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III The Heart Of Man Anna Katharine Green


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Mr. Challoner had been honest in his statement regarding the departure of Sweetwater. He had not only paid and dismissed our young detective, but he had seen him take the train for New York. And Sweetwater had gone away in good faith, too, possibly with his convictions undisturbed, but acknowledging at last that he had reached the end of his resources. But the brain does not loose its hold upon its work as readily as the hand does. He was halfway to New York and had consciously bidden farewell to the whole subject, when he suddenly startled those about him by rising impetuously to his feet. He sat again immediately, but with a light in his small grey eye which Mr. Gryce would have understood and revelled in. The idea for which he had searched industriously for months had come at last, unbidden; thrown up from some remote recess of the mind which had seemingly closed upon the subject forever.

I have it. I have it," he murmured in ceaseless reiteration to himself. "I will go back to Mr. Challoner and let him decide if the idea is worth pursuing. Perhaps an experiment may be necessary. It was bitter cold that night; I wish it were icy weather now. But a chemist can help us out. Good God! if this should be the explanation of the mystery, alas for Orlando and alas for Oswald!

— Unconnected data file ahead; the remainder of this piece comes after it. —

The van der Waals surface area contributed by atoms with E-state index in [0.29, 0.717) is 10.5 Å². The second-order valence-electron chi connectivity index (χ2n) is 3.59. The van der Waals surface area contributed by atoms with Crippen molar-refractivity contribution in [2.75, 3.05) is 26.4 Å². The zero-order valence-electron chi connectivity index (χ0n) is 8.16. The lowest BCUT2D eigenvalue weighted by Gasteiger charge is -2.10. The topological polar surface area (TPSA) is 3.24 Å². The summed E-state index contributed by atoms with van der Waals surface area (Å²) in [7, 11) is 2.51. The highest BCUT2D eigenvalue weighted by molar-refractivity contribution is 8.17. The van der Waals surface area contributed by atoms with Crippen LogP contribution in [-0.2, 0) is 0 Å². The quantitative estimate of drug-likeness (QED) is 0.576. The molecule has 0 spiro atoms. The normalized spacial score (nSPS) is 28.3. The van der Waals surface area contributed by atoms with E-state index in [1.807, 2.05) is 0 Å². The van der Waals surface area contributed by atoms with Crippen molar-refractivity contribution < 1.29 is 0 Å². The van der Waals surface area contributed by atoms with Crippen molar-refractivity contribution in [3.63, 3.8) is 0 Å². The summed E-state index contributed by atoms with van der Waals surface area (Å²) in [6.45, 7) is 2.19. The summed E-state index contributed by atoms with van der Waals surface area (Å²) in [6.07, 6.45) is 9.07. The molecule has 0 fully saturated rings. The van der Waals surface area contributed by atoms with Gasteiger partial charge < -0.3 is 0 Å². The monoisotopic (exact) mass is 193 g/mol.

But his sympathies did not deter him. He returned to Derby at once, and as soon as he dared, presented himself at the hotel and asked for Mr. Challoner.

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He was amazed to find that gentleman already up and in a state of agitation that was very disquieting. But he brightened wonderfully at sight of his visitor, and drawing him inside the room, observed with trembling eagerness:

"I do not know why you have come back, but never was man more welcome. Mr. Brotherson has confessed." Confessed!"

"Yes, he killed both women; my daughter and his neighbour, the washerwoman, with a -"

"Wait," broke in Sweetwater, eagerly, "let me tell you." And stooping, he whispered something in the other's ear.

Mr. Challoner stared at him amazed, then slowly nodded his head.

"How came you to think -" he began; but Sweetwater in his great anxiety interrupted him with a quick:

"Explanations will keep, Mr. Challoner. What of the man himself? Where is he? That's the important thing now."

"He was in his room till early this morning writing letters, but he is not there now. The door is unlocked and I went in. From appearances I fear the worst. That is why your presence relieves me so. Where do you think he is?"

"In his hangar in the woods. Where else would he go to -"

"I have thought of that. Shall we start out alone or take witnesses with us?"

"We will go alone. Does Oswald anticipate -"

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